spartina alterniflora salt tolerance

This study demonstrates that S. alterniflora Salt stress could be a potential source of candidate genes conferring tolerance against high temperature in addition Spartina alterniflora to salt tolerance for crop improvement. 2). Other ecologists have also shown that some non‐resource stress can substantially influence plant competitiveness (Emery et al. Spartina plants have a salt gland and thus can excrete excess salt on the leaf face (Levering and Thomson 1971, Wang et al. Zonation of Spartina patens and Spartina alterniflora in a New England salt marsh. 2 and 5) (Chen et al. National Center for Biotechnology Information, Unable to load your collection due to an error, Unable to load your delegates due to an error. 2011). 3 and 5). These two theories do not distinguish between resource and non‐resource stress when predicting the nature of plant interactions along an environmental gradient. The experiment was conducted on the mudflats of Dongtan marsh within a 60 × 60 m2 area containing a tidal creek ca. Asterisks (*) indicate that the RNE is greater than zero (*p < 0.05, **p < 0.01, ***p < 0.001). In this study, we used Pacific Biosciences (PacBio) full-length single-molecule long-read sequencing and RNA-seq to elucidate the transcriptome dynamics of high salt tolerance in Spartina by salt gradient experiments. Overall, this study suggests that the salt tolerance mechanism in Spartina is different from rice in many aspects and is far more complex than expected. NAI is the difference of P. australis performances between the presence and absence of transplanted S. alterniflora. In this study, several types of experiments have been conducted: pot experiments have been conducted to test the two plants' ecological amplitude with respect to salinity; competitive experiments in the field have been used to test the effects of salinity on competitiveness of two plants; and transplant experiments in the field have further been used to illustrate the differences in the performance of native P. australis between the presence and absence of invasive S. alterniflora, which represented the competition influence of new arrivals on the stability of native communities along the salinity gradient. The controlled system consists of 100 cement pools (length 1.5 m × width 1.5 m × height 0.6 m). The surveys were conducted in mid‐October of 2004 and 2008. The zones below the mean neap‐tide water level have a medium salinity because of large‐scale input of water from tidal subsidies. If you do not receive an email within 10 minutes, your email address may not be registered, 55(3): 221-238. In each survey, two transects (south/north) with an interval of 1100 m throughout the vegetation were investigated (Fig. Synthesis. 2 and 3) (Vasquez et al. Data shown are the mean interspecific relative neighbor effects (RNE) in the aboveground dry biomass in the treatment of salinity level in two years. The collected plant materials were cut into similar‐sized plantlets ca.  |  This indicated that the community stability of native P. australis could be maintained in low salinity zones and that the rate of community succession from the native to the invader was improved with the increase of salinity. Environmental Pollution. 2). Photosynthetic tolerance to non‐resource stress influences competition importance and intensity in an invaded estuary. As some planted P. australis died, we replaced the dead ramets with additional ramets; in late May, we found that all of the replacement plants of P. australis had survived. On the other hand, at low salinities P. australis produced more shoots per gram of rhizome tissue than Please check your email for instructions on resetting your password. A t‐test was used to analyze the difference between the RNE value and zero. Here, we developed and evaluated transgenic rice lines with a single Salt Responsive Protein 3-1 (SaSRP3-1) gene as well as pyramids with two-genes SaSRP3-1 and Vacuolar H +-ATPase subunit c1 (SaVHAc1) derived from a halophyte grass Spartina alterniflora L. for salt tolerance at seedling, vegetative, and reproductive stages. 2006). 2006). Environmental Science and Pollution Research. 1). Thus, this stress tolerator gains the competitive superiority in high salinity conditions where the growth rate of P. australis is low (Figs. 2013). The significance level was set at 5% (as in the other experiments).  |  In recent years, the sea level has risen ca. Spartina plants have a salt gland and thus can excrete excess salt on the leaf face (Levering and Thomson 1971, Wang et al. Spartina alterniflora (Spartina) is the only halophyte in the salt marsh. Compared with rice, high salt stress highly induced the expression of stress response, protein modification and redox-related gene expression and greatly inhibited translation in Spartina. 2020 Feb 20;42(2):194-211. doi: 10.16288/j.yczz.19-250. Lowercase letters indicate significant differences of RNE between two plants. Synergic effect of salinity and zinc stress on growth and photosynthetic responses of the cordgrass, Habitat selection and population interactions: the search for mechanism, Tidal regime, salinity and salt marsh plant zonation, Habitat heterogeneity influences restoration efficacy: implications of a habitat-specific management regime for an invaded marsh, The resource-ratio hypothesis of plant succession, Constraints and tradeoffs: toward a predictive theory of competition and succession, Seagrass-salinity interactions: physiological mechanisms used by submersed marine angiosperms for a life at sea, Salt tolerance underlies the cryptic invasion of North American salt marshes by an introduced haplotype of the common reed, Effects of environmental gradients on the performances of four dominant plants in a Chinese saltmarsh: implications for plant zonation, Effects of growing conditions on the growth of and interactions between salt marsh plants: implications for invasibility of habitats, A new index of interspecific competition for replacement and additive designs, How organisms partition habitats: different types of community organization can produce identical patterns, Effects of soil nutrient heterogeneity on intraspecific competition in the invasive, clonal plant. Moving from the dike to the seaward side of Dongtan salt marsh, the soil pore water salinity gradually increased from ca. Eight quadrats were chosen to transplant S. alterniflora in mid‐April, and one quadrat was planted with 36 ramets of S. alterniflora spaced at 0.4‐m intervals. 2010). Because the image is small, the polynomial method was used for all correction models, followed by the acquisition of optimal bands through PCA analysis and false‐color processing (used for artificial interpretation). After S. alterniflora colonized the north zone of Dongtan marsh, this invader not only spread into mudflats without the natives but also displaced native plants in the high salinity zones (Figs. Learn about our remote access options, School of Human Settlements and Civil Engineering, Xi′an Jiaotong University, 28 Xianning West Road, Xi′an 710049 China, Institute of Water Resources and Hydro-electric Engineering, Xi'an University of Technology, 5 Jinhua South Road, Xi′an 710048 China, Coastal Ecosystems Research Station of the Yangtze River estuary, Ministry of Education Key Laboratory for Biodiversity Science and Ecological Engineering, Institute of Biodiversity Science, Fudan University, 220 Handan Road, Shanghai 200433 China, Shanghai Academy of Environmental Sciences, 508 Qinzhou Road, Shanghai 200233 China, School of Life Sciences, Shanghai Key Laboratory of Urbanization and Ecological Restoration, East China Normal University, 500 Dongchuan Road, Shanghai 200241 China. In response to this increase, the spread of Spartina spp. 2006a, b). Dramatically, they can reciprocally invade. 2010, Corbin and D'Antonio 2011). An ADF isolated from a monocot halophyte, Spartina alterniflora (SaADF2), imparted significantly higher level of drought and salinity tolerance when expressed in rice than its rice homologue OsADF2. Working off-campus? Combined Effects of Global Climate Suitability and Regional Environmental Variables on the Distribution of an Invasive Marsh Species Spartina alterniflora. Similarly, there were four rows in each mixture quadrat and eight ramets in each row. These examples suggest the importance of environmental conditions on interspecific competition between new arrivals and native plants. However, there are no published studies to date on intraspecific variation in salt toler-ance in P. hemitomon, and the information on intra-specific variation in salt tolerance in S. alterniflora is In addition, Chen et al. The shoreline elevation is 100 cm. Moreover, the native had a high growth rate and therefore exhibited a competitive dominance over the invader at low salinity of ca. Moreover, the invader had no dead ramet. We then cleaned the underground plant structures with water. 2011, Zhou et al. The ramets of one plant was surrounded by those of another plant species, with the exception of the ramets in the mixture quadrat edge row. Epub 2012 Jan 28. 2006). This range of salinity (0–20‰) was chosen because the literatures have documented that P. australis is stenohaline and that its spread is facilitated by decreases of salinity in Spartina marshes (Vasquez et al. Because the salinity of the mudflats in Dongtan marsh is favorable for S. alterniflora growth (Figs. In this case study, the results obtained by the pot and field experiments demonstrate that (1) excellent competitors and non‐resource stress tolerators can share preferences for their most preferred habitat type, and their interspecific competition can occur in both favorable and unfavorable non‐resource conditions; (2) at any level of a non‐resource stress, if a plant can grow rapidly, it has a competitive advantage and the non‐resource stress can change plant growth rate and thus affect its competitiveness; and therefore (3) a new arrival with a high tolerance to major non‐resource stress factors can outcompete the natives and consequently change vegetation pattern in physiologically stressful ecosystems. However, the molecular basis of its high salt tolerance remains elusive. The salinity in the area adjacent to the tidal creek is lower due to the water from tidal subsidies, and the salinity distal to the tidal creek is higher due to the evaporation of water from the soil. Epub 2018 Jun 28. Therefore, S. alterniflora suffers relatively little damage from high salinity. Moreover, as a competitor, P. australis could dominate low salinity habitats and persist in high salinity habitats (Figs. Salt-tolerance strategy of two halophyte species: Spartina alterniflora and Suaeda fruticosa. Journal of Geophysical Research: Biogeosciences. Integrated community theory predicts that local environments are biological filters that determine the survival of new arrivals and thus structure a pool of plant species based on physiological tolerances (Christopher et al. We collected the aboveground parts of the plants in each quadrat and measured the soil pore water salinity. Native and non-native halophytes resiliency against sea-level rise and saltwater intrusion. Hybrids are spreading rapidly throughout the Bay, potentially altering the estuary The performance of P. australis significantly decreased along the salinity gradient (Fig. 2006, Wang et al.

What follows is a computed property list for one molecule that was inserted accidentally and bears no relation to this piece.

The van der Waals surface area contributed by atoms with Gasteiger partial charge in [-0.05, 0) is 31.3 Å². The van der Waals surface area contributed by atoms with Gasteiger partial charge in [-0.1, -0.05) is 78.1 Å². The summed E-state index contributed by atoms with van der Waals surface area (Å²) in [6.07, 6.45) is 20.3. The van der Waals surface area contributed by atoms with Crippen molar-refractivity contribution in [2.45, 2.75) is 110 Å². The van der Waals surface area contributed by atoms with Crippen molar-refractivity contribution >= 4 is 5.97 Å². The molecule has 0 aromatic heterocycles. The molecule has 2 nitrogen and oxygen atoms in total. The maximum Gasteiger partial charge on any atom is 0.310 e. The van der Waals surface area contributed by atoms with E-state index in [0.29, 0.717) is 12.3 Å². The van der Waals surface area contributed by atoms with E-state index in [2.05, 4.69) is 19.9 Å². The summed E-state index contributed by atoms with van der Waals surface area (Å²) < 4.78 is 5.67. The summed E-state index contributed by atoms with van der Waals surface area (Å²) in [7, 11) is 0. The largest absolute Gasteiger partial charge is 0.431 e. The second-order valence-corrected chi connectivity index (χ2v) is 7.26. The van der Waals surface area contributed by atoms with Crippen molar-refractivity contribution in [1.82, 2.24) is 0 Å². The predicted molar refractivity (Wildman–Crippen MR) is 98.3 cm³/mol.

spartina alterniflora salt tolerance 2021